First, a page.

This satellite image provided by NASA shows smoke from wildfires near Los Angeles in Southern California, lower right, blowing out over the Pacific Ocean, Monday, Dec. 11, 2017. The U.S. National Weather Service says the smoke is first pushed westward by easterly winds at lower altitudes. As it rises the smoke encounters high-altitude southerly winds that push it towards the North Coast of California and well out into the Pacific Ocean. White clouds are seen at left.
NASA via AP

Officials handed out masks to those who stayed behind in Montecito, an exclusive community about 75 miles northwest of Los Angeles that's home to stars such as Oprah Winfrey, Jeff Bridges and Drew Barrymore.

Actor Rob Lowe wore a mask as he live-streamed his family evacuating Sunday from their smoke-shrouded home.

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"Praying for the people in my area," he said to his Instagram followers. "Hope everybody's getting out safe like we are, and thanks for the prayers and thoughts. And good luck to the firefighters, we need you!"

Talk show host Ellen DeGeneres tweeted that neighbors were helping each other and their animals get to safety.

"I'm sending lots of love and gratitude to the fire department and sheriffs. Thank you all," she wrote.

Flames from the Thomas Fire burn in the hills above Carpinteria, California, December 11, 2017.
The Thomas Fire in California's Ventura and Santa Barbara counties has consumed more than 230,000 acres over the past week making it the fifth largest fire in the state's history.
Flames from the Thomas Fire burn in the hills above Carpinteria, California, December 11, 2017. The Thomas Fire in California's Ventura and Santa Barbara counties has consumed more than 230,000 acres over the past week making it the fifth largest fire in the state's history.
ROBYN BECK/AFP/Getty Images

Customers coming into Jeannine's American Bakery in Montecito brushed ash from their clothes and marveled at smoke so heavy that visibility was down to just a few feet.

"There's so much ash it's unbelievable," manager Richard Sanchez said. "Everything is white. The streets are covered, cars are covered, our parking lot is covered."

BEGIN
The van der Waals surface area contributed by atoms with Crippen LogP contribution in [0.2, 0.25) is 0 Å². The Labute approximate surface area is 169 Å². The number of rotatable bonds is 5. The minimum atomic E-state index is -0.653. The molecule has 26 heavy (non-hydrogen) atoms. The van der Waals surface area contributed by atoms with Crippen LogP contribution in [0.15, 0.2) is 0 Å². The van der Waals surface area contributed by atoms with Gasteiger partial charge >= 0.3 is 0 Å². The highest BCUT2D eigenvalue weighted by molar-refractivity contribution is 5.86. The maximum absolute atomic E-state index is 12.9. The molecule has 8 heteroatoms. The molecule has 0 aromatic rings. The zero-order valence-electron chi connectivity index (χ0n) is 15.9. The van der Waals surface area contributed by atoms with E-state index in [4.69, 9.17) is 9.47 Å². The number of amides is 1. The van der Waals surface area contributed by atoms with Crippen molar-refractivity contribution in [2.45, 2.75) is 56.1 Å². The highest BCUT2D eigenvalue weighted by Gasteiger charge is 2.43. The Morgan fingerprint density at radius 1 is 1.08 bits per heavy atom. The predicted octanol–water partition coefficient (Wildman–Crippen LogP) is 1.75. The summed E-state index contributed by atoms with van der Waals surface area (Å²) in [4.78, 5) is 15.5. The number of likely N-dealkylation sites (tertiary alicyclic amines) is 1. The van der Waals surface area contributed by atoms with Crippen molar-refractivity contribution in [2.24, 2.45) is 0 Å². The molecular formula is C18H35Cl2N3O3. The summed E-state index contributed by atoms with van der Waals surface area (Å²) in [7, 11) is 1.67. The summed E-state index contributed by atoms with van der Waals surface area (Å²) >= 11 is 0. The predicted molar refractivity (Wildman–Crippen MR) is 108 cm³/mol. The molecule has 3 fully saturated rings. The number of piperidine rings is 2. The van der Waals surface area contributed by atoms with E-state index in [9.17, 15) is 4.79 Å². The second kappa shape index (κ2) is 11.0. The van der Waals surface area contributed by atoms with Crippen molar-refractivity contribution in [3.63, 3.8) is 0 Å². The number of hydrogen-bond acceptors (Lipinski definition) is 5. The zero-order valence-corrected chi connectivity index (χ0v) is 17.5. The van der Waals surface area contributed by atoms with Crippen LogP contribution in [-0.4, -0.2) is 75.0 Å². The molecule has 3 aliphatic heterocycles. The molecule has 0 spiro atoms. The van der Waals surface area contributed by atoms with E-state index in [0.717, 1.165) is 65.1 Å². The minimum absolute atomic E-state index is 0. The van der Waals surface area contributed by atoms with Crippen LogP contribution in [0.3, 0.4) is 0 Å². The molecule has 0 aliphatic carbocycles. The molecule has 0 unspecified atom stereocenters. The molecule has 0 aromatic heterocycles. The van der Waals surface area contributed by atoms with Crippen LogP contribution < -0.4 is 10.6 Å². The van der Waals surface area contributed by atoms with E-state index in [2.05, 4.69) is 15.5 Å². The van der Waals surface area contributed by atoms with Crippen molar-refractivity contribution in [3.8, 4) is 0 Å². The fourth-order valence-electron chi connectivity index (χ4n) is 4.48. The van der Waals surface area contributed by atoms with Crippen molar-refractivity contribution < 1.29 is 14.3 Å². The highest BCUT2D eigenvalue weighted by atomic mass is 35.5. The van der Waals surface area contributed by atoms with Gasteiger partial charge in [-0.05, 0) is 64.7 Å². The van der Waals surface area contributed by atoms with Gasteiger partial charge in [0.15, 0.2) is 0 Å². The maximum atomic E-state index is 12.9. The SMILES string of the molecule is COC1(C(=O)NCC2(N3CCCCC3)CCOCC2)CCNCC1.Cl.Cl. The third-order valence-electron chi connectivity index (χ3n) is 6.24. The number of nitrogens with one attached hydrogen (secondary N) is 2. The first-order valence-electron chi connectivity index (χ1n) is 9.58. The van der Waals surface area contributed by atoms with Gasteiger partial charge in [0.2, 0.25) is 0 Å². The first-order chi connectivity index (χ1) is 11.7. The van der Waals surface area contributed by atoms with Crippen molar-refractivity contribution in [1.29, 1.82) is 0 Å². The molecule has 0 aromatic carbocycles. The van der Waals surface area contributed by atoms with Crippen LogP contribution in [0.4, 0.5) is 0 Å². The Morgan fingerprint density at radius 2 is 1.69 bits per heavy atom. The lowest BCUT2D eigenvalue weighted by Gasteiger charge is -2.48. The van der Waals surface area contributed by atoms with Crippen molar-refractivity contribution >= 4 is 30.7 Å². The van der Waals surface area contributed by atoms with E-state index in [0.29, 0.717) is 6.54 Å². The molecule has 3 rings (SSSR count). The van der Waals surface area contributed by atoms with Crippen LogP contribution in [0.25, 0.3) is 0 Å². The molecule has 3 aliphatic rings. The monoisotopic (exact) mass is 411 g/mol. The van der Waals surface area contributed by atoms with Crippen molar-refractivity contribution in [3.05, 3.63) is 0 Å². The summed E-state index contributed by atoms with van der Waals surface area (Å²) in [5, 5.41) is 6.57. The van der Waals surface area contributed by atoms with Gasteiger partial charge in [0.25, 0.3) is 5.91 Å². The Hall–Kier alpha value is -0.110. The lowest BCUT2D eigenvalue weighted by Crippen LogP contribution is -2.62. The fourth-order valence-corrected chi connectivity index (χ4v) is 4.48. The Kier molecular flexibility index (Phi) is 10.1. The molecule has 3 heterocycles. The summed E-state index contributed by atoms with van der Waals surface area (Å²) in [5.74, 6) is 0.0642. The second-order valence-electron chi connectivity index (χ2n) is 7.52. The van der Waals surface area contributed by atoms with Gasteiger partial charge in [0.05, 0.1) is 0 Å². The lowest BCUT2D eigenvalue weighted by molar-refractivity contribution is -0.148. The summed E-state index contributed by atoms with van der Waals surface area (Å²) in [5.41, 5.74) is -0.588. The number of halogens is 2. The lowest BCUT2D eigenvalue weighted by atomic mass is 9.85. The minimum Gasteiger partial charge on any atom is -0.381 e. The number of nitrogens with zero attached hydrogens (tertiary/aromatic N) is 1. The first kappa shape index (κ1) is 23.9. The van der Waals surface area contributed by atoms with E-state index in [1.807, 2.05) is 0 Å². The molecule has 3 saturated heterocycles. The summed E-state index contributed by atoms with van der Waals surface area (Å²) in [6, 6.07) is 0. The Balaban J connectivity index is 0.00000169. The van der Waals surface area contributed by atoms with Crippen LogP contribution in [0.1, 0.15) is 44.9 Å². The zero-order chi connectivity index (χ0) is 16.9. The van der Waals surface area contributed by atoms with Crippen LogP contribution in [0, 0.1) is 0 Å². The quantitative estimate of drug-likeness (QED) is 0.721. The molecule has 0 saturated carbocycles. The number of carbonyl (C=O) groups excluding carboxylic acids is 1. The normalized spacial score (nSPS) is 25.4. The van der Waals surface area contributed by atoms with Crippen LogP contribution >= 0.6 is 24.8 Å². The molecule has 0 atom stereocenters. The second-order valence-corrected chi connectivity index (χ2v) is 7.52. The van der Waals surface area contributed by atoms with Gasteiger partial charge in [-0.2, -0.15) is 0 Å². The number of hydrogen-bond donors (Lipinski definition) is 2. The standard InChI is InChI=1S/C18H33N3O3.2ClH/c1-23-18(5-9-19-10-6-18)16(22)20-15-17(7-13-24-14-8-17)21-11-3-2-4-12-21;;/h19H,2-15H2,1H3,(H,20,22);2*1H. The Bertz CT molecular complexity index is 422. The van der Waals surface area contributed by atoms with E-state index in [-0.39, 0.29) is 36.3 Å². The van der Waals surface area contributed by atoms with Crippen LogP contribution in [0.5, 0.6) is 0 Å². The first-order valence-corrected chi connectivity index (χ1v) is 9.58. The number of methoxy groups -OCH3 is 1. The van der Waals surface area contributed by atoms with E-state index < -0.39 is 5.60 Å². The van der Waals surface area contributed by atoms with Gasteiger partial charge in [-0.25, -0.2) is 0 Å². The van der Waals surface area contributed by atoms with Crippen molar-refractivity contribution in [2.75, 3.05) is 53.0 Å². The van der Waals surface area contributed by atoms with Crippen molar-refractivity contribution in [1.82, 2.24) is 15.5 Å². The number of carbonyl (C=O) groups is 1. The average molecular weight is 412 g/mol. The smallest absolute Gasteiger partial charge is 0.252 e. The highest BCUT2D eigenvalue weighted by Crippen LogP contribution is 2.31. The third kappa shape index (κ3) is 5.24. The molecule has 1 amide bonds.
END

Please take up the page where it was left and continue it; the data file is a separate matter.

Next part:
Dr. Helene Gardner, an expert in air quality at University of California, Santa Barbara, watched ash fall "like a fine snow" from her home after the school postponed final exams until January. She said her environmental sciences students got a kick from the fact that the delay was directly related to their field of study.

Gardner warned that the air alerts should be taken seriously because of airborne particulates — "nasty buggers" — that can lodge in lungs and cause respiratory problems.

She said the levels of particulates from a wildfire can approach those seen near coal-burning plants in pollution-heavy China and are especially problematic for people exerting themselves.

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"When I look out my window and see someone bicycling I think, 'No, no, no, get off your bike and walk!'" she said.

Santa Ana winds have long contributed to some of the region's most disastrous wildfires. They blow from the inland toward the Pacific Ocean, speeding up as they squeeze through mountain passes and canyons.

The National Weather Service said that if the long-term forecast holds, there will have been 13 consecutive days of dry offshore flow before it ends Friday afternoon. There have only been 17 longer streaks since 1948, including the record of 24 days set between December 1953 and January 1954.

High fire risk is expected to last into January.

Evacuations

Mandatory

Voluntary:

Road closures

City of Ojai, Ojai Valley and unincorporated areas

City of Ventura and unincorporated areas

City of Fillmore and unincorporated areas

Santa Barbara County

School closures

The following schools were scheduled to be closed Tuesday (and later, where noted):

Santa Barbara County

Closed through the end of the week (to reopen in January):

Closed Tuesday:

Ventura County:

John Antczak in Los Angeles contributed to this report.